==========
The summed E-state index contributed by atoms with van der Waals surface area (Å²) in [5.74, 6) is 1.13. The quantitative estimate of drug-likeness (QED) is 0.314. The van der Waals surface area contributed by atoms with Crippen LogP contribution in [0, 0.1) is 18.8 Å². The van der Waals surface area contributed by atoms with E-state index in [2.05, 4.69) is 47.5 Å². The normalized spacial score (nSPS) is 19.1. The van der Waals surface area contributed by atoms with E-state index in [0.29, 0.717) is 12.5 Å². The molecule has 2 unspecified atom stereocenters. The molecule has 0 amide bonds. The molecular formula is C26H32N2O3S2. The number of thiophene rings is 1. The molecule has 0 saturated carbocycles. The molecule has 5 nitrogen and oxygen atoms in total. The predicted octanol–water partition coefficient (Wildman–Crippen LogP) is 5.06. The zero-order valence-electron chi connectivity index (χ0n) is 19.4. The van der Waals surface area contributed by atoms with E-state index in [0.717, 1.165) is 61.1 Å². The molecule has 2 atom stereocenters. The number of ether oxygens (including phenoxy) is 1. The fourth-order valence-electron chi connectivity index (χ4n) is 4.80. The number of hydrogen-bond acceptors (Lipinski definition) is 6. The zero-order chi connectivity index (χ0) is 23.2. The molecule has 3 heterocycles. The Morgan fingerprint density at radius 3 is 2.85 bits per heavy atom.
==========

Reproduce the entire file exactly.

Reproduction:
The summed E-state index contributed by atoms with van der Waals surface area (Å²) in [5.74, 6) is 1.13. The quantitative estimate of drug-likeness (QED) is 0.314. The van der Waals surface area contributed by atoms with Crippen LogP contribution in [0, 0.1) is 18.8 Å². The van der Waals surface area contributed by atoms with E-state index in [2.05, 4.69) is 47.5 Å². The normalized spacial score (nSPS) is 19.1. The van der Waals surface area contributed by atoms with E-state index in [0.29, 0.717) is 12.5 Å². The molecule has 2 unspecified atom stereocenters. The molecule has 0 amide bonds. The molecular formula is C26H32N2O3S2. The number of thiophene rings is 1. The molecule has 0 saturated carbocycles. The molecule has 5 nitrogen and oxygen atoms in total. The predicted octanol–water partition coefficient (Wildman–Crippen LogP) is 5.06. The zero-order valence-electron chi connectivity index (χ0n) is 19.4. The van der Waals surface area contributed by atoms with E-state index in [0.717, 1.165) is 61.1 Å². The molecule has 2 atom stereocenters. The number of ether oxygens (including phenoxy) is 1. The fourth-order valence-electron chi connectivity index (χ4n) is 4.80. The number of hydrogen-bond acceptors (Lipinski definition) is 6. The zero-order chi connectivity index (χ0) is 23.2. The molecule has 3 heterocycles. The Morgan fingerprint density at radius 3 is 2.85 bits per heavy atom.